May A. Mowery — Carleton College 1905 43 

Lucia B. Johnson— Smith Cojlege 1906 78 

L. Eldred Mowery — Carleton College 1907 43 

Harvard (Architecture) 

Marian C. Johnson — Simmons College 1905-7 78 

Clarence W. Mowery — University of Minnesota 1908 43 

Royal Gilkey— Cornell University 1908 79 

Dora L. Richardson — Tufts College 1904-5 79 

Smith College 1908 

Grace C. Sheffield— Mt. Holyoke 1909 79 

Helen G. Johnson— Smith College 1907-09 78 

Western Reserve 1911 

Eunice F. Story — Emerson College 1910 79 

Eunice F. Boiler— ^Wittenberg College 1909-10 84 

Jeannette K. Fay — Marietta College 83 

J. Gordon Gilkey— Harvard College 1912 79 

Ruth A. Johnson — Western Reserve 1910 — 78 

Margaret H. Johnson — Western Reserve 1912 — 78 

A Coat-of-Arms 

Some disappointment may be felt that no Fay "Coat-of-Arms" 
is illustrated in this family record, especially as our cousin, Ernest 
L. Fay, has found and kindly given me such a device. To all 
such I can only present my regrets that as a student and teacher 
of history I feel myself strictly limited by the facts. I have heard 
several speak of "the arms of a family," whereas all students know 
that there is no such thing any more than there is a family pair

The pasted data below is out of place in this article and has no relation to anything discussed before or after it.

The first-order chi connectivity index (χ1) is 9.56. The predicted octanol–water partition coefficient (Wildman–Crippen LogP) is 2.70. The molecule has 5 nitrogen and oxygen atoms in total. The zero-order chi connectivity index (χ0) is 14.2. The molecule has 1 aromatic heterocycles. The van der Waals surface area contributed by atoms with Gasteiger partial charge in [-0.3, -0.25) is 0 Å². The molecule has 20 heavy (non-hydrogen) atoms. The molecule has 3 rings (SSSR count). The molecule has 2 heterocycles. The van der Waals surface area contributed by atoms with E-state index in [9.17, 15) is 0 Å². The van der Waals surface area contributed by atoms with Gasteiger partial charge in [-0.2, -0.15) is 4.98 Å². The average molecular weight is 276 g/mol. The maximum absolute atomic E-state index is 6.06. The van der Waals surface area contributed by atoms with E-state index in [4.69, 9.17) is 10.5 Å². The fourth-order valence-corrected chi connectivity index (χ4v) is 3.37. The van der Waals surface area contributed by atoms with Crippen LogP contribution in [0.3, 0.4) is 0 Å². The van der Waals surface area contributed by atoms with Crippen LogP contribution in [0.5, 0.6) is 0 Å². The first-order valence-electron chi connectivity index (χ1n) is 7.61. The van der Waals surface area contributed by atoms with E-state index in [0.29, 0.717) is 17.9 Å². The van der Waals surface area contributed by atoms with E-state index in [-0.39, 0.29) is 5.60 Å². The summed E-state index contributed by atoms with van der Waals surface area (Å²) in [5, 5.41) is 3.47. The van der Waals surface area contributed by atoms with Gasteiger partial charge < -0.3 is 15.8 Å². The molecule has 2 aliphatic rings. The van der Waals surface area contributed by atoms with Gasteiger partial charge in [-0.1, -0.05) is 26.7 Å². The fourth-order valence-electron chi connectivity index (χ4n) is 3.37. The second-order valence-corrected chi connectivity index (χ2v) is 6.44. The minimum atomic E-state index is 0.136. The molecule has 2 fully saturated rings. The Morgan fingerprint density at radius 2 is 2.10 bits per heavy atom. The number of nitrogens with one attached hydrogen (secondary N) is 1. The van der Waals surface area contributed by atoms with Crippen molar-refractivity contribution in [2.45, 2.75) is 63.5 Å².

of shoes. Heraldic arms are individual ; only the eldest son may 
bear the father's arms unaltered ; other sons must bear them 
'"differenced" ; otherwise the entire purpose of the arms would 
be frustrated, for the purpose was to enable the knights to recog- 
nize each other when encased in armor which was essentially alike 
for all the knights ; the arms were therefore emblazoned on the 
shield as the most conspicuous place in the knight's armor. Even 
then if we could find a Fay Coat-of-Arms; even if it could be 
proven that it rightfully belonged to an uncle ; it would give us 
no right to claim it as a family possession ; nay if grandfather or 
father possessed it. only one son could rightfully claim it. It is 
then a matter for congratulation that whereas the older genealo- 
gists frequently printed a coat-of-arms as if it were the common 
property of all who bore the name, the more accurate family 
historians of the present day announce that they are but the pri-